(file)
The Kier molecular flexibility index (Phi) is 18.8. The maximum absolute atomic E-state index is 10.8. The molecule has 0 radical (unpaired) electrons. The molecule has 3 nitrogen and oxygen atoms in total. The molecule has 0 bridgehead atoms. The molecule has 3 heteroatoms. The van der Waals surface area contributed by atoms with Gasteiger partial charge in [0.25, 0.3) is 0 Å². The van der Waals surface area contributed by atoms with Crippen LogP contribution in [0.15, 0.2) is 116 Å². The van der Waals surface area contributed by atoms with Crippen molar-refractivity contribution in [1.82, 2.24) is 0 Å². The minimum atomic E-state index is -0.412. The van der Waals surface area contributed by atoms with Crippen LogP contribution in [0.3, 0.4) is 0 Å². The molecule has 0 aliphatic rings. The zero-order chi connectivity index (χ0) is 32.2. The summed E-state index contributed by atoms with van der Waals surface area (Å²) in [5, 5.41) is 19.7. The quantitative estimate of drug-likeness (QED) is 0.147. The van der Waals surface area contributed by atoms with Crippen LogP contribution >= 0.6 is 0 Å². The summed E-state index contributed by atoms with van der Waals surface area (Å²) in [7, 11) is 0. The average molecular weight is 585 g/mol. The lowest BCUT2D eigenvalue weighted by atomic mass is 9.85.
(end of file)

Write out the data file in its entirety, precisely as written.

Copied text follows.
The Kier molecular flexibility index (Phi) is 18.8. The maximum absolute atomic E-state index is 10.8. The molecule has 0 radical (unpaired) electrons. The molecule has 3 nitrogen and oxygen atoms in total. The molecule has 0 bridgehead atoms. The molecule has 3 heteroatoms. The van der Waals surface area contributed by atoms with Gasteiger partial charge in [0.25, 0.3) is 0 Å². The van der Waals surface area contributed by atoms with Crippen LogP contribution in [0.15, 0.2) is 116 Å². The van der Waals surface area contributed by atoms with Crippen molar-refractivity contribution in [1.82, 2.24) is 0 Å². The minimum atomic E-state index is -0.412. The van der Waals surface area contributed by atoms with Crippen LogP contribution in [0.3, 0.4) is 0 Å². The molecule has 0 aliphatic rings. The zero-order chi connectivity index (χ0) is 32.2. The summed E-state index contributed by atoms with van der Waals surface area (Å²) in [5, 5.41) is 19.7. The quantitative estimate of drug-likeness (QED) is 0.147. The van der Waals surface area contributed by atoms with Crippen LogP contribution >= 0.6 is 0 Å². The summed E-state index contributed by atoms with van der Waals surface area (Å²) in [7, 11) is 0. The average molecular weight is 585 g/mol. The lowest BCUT2D eigenvalue weighted by atomic mass is 9.85.